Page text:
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July 2022 Newsletter: Watch the data, carefully

July was another slightly disappointing month for us, we were fully hedged 1 for the entire period. Overall stock markets did bounce but we have continued to focus on data and news developments rather than try to follow what can, at times, be violent moves in sentiment and momentum. These are very unusual times, and we feel that an especially careful and data driven approach is appropriate.

The bounce that markets have seen this month has been driven, we believe, by extremes in negative sentiment and by low positioning, both of which have now somewhat reversed themselves. We do follow sentiment very closely ourselves and it was absolutely the case that sentiment had been very low. In less tricky times we may have been tempted to think about removing the hedge in response to such low levels of sentiment, but we also recognise that there is a relationship between sentiment and reality which is often an evolving process. We try to exploit the difference between reality (often represented by data) and sentiment (what the market believes).

Something unusual happened in July. Sentiment had become quite negative, but at the same time ‘reality’ represented by both data and news got worse. Over the month, and especially in the second half of July, sentiment has been more positive (or rather less negative) while the actual situation has worsened. For us this is not a great risk reward set up. In any bear market there can be rallies but unless the situation is improving these rallies are often dangerous to chase.

So, why do we think that things have got worse? There are a few things but the main one is that central banks are continuing to increase interest rates into economies that are weakening. Just in the last week the US put up interest rates again and at the same time our favourite high frequency economic data series weakened noticeably. This fast moving, and reliable economic data series now shows a negative economic momentum which is similar in its negativity to that seen in September 2008. This was just about the time of the Lehman crisis when the Western world’s housing market and whole financial system was entering a
dangerous looking meltdown.

One striking difference between 2008 and today is that in September 2008 the US Federal Reserve had been cutting interest rates all year. Now, central banks are putting up interest rates and are likely to put them up more before things are done. Overall, it looks as if Western economies are heading for what could be a dramatic slowdown while central banks will be increasing interest rates rather than cutting them. There is lots of other data to suggest that the economic outlook is deteriorating fast. Consumer confidence in Europe and in the US both point towards a very weak economic outlook. For Europe and the US this has been the case for a while, but, in the last month Chinese consumer confidence has also suddenly fallen sharply. Chinese consumers now have less confidence than they did during the Asian crisis. Quite apart from the data it is also the case that the news flow has, from our perspective, got worse. Italy is now facing a general election, in which, based on current opinion polls, a populist and even Eurosceptic government could come to power in the autumn. On top of this it does seem that Russia wants to use gas supply (especially to Germany) as a political tool to put pressure on Europe to stop backing Ukraine, and, or to ferment a fragmentation of Europe as a whole. Relations between the US and China appear to be fraught again – this time over Taiwan. China still seems to be struggling with its covid policies. We could easily be looking at a very difficult economic and political autumn and winter.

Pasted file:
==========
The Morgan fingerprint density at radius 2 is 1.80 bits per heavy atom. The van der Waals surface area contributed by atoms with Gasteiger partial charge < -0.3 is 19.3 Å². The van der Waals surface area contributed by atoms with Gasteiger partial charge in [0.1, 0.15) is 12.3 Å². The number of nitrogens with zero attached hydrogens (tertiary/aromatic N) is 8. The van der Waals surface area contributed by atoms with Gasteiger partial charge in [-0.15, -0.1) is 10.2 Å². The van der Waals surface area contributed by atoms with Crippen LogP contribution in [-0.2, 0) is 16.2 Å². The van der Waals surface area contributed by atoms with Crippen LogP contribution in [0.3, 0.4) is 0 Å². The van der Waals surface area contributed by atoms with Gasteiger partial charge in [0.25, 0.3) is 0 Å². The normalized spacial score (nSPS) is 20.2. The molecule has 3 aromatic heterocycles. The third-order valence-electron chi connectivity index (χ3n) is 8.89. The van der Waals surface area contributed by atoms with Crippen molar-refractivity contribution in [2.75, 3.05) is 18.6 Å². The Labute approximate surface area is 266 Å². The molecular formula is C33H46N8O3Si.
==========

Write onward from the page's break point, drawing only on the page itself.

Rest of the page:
Finally, it is also worth pointing out that recent inflation data in Europe, UK and the US have all come in stronger (i.e., more inflation) than expected. Stock and bond markets have become somewhat enthusiastic about inflation having crested, and that we may soon be on our way to a peak in interest rates, perhaps followed by cuts, and even possibly the end of QT* and the resumption of QE*. Now, not only is there no evidence for this but instead the actual data, so far at least, has been going the other way. Certain pockets of the investment community seem to believe that the economy will weaken enough to cause central banks to reverse direction while such weakness will not really be enough to cause substantial damage to corporate earnings.

While anything is possible, we believe that there is an aspect of wishful thinking to this view. Historically bear markets can be described as having three stages. The first is where excessive enthusiasm comes out of the market, the second is then a sharp decline in corporate earnings and then finally a ‘liquidation’ phase. We may not get to this last stage before central banks act, but we suspect that the next earnings season could be much more difficult than the current one. From our perspective at least one more phase of the current bear market is likely to occur between now and the end of the year. As such we do not want to play around
with trying to gauge swings in sentiment and or positioning, against what is a worsening background. We believe that this is dangerous. We will continue to follow the data as closely and dispassionately as we can, and procced with caution until we can see a turn.

As always, we would like to thank everyone involved with our fund.

*QT; quantitative tightening, QE; quantitative easing.

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